Cylance Pro Cycling is the latest women's team to break into the top end of the international peloton, and director Manel Lacambra is hoping his roster's mix of experienced veterans and talented newcomers will ensure the long-term prospects for the American-based team.
Cylance started the season at the Santos Women's Tour in Australia, where sprinter Shelley Olds finished second overall. Cylance finished competing just on Friday in the Ladies Tour of Qatar, where Olds finished fifth on the final stage and 11th overall. As the eighth-raked UCI team in the world heading into Qatar, the team is looking to make a splash in the inaugural women's WorldTour.
Lacambra recently told Cyclingnews - at the team's training camp near the title sponsor's headquarters in Southern California - that his goals for a new women's team were a perfect match with team owner Omer Kem's, and their new relationship came together quickly.
“I was looking to create a new project, and I heard that Omer was looking also to make a very good women's team,” Lacambra said. “One friend put me in contact with him, and after 10 minutes on the phone with him I think we said OK. We had the same thoughts for the future in women's cycling, and it's good when we can meet and create this project together. Then I went to his home, we had a talk and we said, 'OK, let's keep going. We will create this project together.' At that moment we had nothing, but everything came together well and finally we had this project.”
The team signed Lacambra and Olds on the same day, and then the team director went to work on putting together a roster that had an international flavour and an instant UCI ranking.
“When we started this project it was important since we were going into the new WorldTour of the women, so what we needed then is points,” Lacambra said. “You need good riders and also these good riders need to have UCI points to qualify as a top 10 team in the world.
“We knew Shelley is one of the best cyclists in the world, one of the best in America, and also she had a lot of points,” the team director said. “We know that she will also bring experience and some victories during the year. Then we focus the season on her and we know that the sponsors will be happy to have her and we focused on the rest of the team.”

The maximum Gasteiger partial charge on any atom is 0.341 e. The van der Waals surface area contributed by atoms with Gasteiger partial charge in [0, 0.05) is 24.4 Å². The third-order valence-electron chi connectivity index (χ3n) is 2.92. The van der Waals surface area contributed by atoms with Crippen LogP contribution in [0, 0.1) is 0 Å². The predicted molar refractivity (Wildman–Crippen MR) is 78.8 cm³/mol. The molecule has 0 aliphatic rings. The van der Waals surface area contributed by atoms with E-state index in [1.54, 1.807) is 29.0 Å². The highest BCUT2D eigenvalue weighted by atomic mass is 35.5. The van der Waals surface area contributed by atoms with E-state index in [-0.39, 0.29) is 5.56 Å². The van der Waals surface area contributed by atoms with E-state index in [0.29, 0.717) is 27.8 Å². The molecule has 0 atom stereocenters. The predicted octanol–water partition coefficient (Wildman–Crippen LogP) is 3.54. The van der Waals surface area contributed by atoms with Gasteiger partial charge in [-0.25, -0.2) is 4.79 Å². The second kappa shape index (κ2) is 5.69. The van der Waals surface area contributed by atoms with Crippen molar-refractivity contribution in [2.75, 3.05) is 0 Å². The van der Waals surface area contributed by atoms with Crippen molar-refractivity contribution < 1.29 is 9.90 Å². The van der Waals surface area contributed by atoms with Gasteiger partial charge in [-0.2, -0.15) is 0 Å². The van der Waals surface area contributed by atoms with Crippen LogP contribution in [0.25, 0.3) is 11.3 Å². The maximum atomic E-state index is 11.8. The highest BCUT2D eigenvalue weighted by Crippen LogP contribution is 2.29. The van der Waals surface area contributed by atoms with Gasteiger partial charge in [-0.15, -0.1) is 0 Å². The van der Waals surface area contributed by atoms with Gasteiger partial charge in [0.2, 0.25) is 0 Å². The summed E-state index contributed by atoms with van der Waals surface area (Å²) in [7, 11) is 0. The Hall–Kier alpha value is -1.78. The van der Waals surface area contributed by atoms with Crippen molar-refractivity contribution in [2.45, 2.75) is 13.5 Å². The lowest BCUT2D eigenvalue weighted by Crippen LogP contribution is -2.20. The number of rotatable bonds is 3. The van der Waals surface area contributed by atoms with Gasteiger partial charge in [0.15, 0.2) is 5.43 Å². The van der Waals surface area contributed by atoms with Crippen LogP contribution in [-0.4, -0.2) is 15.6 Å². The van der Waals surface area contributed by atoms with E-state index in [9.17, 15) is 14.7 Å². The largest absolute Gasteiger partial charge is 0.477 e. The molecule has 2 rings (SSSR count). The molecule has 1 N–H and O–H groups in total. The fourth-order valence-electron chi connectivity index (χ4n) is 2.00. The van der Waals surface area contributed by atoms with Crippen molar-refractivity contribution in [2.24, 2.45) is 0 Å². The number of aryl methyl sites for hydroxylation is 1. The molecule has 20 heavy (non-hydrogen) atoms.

Lacambra then signed Americans Kristabel Doebel-Hicock, Alison Tetrick and Erica Zaveta, Italians Rachele Barbieri, Rossella Ratto and Valentina Scandolara, Spanish rider Sheyla Gutiérrez, Swiss time trial champion Doris Scwheizer and Katherine Bertine of Saint Kitts.
“When you make a new team what you need to look for is that you have a good sprinter, you have power riders for the classics and good climbers for the the Fleche Wallonne and Giro d'Italia,” Lacambra said. “You need to build a team to find everything that you need. For me most important was to find the right girls with the right character. What I want is that we have fun, that everyone is part of the team, but when it's work it's work, that they are professional. We got this, because I could see in Australia already that everyone was very happy. The ambiance was very fun, but when it was time to work everyone was 100 per cent professional.”
Lacambra was also looking beyond the 2016 season when he built the roster.
“You need to have the balance, to have some experienced riders, where you know they will guarantee one good season and will give the experience to the young riders,” he said. “But young riders are the future of this team. This is a project for the long term, and what we want is the experienced riders to help the young riders like Rosella to become the big champions.”
This season will be the first title sponsorship for Cylance, an artificial intelligence cyber-security firm that has experienced exponential growth since its founding in 2012. Lacambra said he is excited to be at the helm of a team with a sponsor new to women's cycling.
“I think it's amazing, because we know that with the women's sport in general it is so hard to find a good sponsor like that because it is really a big company,” he said. “We are so happy, it's amazing, and to have a big brand like Cannondale, one of the best brands in the world – for us it's the best brand in the world – to want to start a project in women's cycling, too, I think it's amazing. And we hope other companies have the same idea and create more teams. More teams in women's cycling will be better for everyone.”
Growing up in Missoula, Montana, Pat competed in his first bike race in 1985 at Flathead Lake before studying English and journalism at the University of Oregon. He has covered North American cycling extensively since 2009, as well as racing and teams in Europe and South America. Pat currently lives in the US outside of Portland, Oregon.
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